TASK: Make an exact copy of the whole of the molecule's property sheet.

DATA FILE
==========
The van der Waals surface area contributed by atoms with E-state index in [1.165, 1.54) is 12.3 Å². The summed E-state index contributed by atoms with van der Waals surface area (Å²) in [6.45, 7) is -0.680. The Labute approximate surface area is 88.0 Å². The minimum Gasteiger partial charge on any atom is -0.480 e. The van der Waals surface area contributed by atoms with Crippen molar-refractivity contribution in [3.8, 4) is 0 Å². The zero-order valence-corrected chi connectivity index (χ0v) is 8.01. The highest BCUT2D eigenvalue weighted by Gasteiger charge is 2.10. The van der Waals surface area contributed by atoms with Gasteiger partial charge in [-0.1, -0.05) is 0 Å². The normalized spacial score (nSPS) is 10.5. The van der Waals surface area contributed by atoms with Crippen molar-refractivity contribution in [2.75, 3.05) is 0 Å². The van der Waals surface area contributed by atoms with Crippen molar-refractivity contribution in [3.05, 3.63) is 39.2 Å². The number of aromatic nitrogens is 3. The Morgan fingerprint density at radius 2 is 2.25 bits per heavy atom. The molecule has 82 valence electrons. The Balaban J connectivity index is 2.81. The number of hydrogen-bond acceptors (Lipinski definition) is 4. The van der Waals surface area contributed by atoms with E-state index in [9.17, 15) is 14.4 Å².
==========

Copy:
The van der Waals surface area contributed by atoms with E-state index in [1.165, 1.54) is 12.3 Å². The summed E-state index contributed by atoms with van der Waals surface area (Å²) in [6.45, 7) is -0.680. The Labute approximate surface area is 88.0 Å². The minimum Gasteiger partial charge on any atom is -0.480 e. The van der Waals surface area contributed by atoms with Crippen molar-refractivity contribution in [3.8, 4) is 0 Å². The zero-order valence-corrected chi connectivity index (χ0v) is 8.01. The highest BCUT2D eigenvalue weighted by Gasteiger charge is 2.10. The van der Waals surface area contributed by atoms with Gasteiger partial charge in [-0.1, -0.05) is 0 Å². The normalized spacial score (nSPS) is 10.5. The van der Waals surface area contributed by atoms with Crippen molar-refractivity contribution in [2.75, 3.05) is 0 Å². The van der Waals surface area contributed by atoms with Crippen molar-refractivity contribution in [3.05, 3.63) is 39.2 Å². The number of aromatic nitrogens is 3. The Morgan fingerprint density at radius 2 is 2.25 bits per heavy atom. The molecule has 82 valence electrons. The Balaban J connectivity index is 2.81. The number of hydrogen-bond acceptors (Lipinski definition) is 4. The van der Waals surface area contributed by atoms with E-state index in [9.17, 15) is 14.4 Å².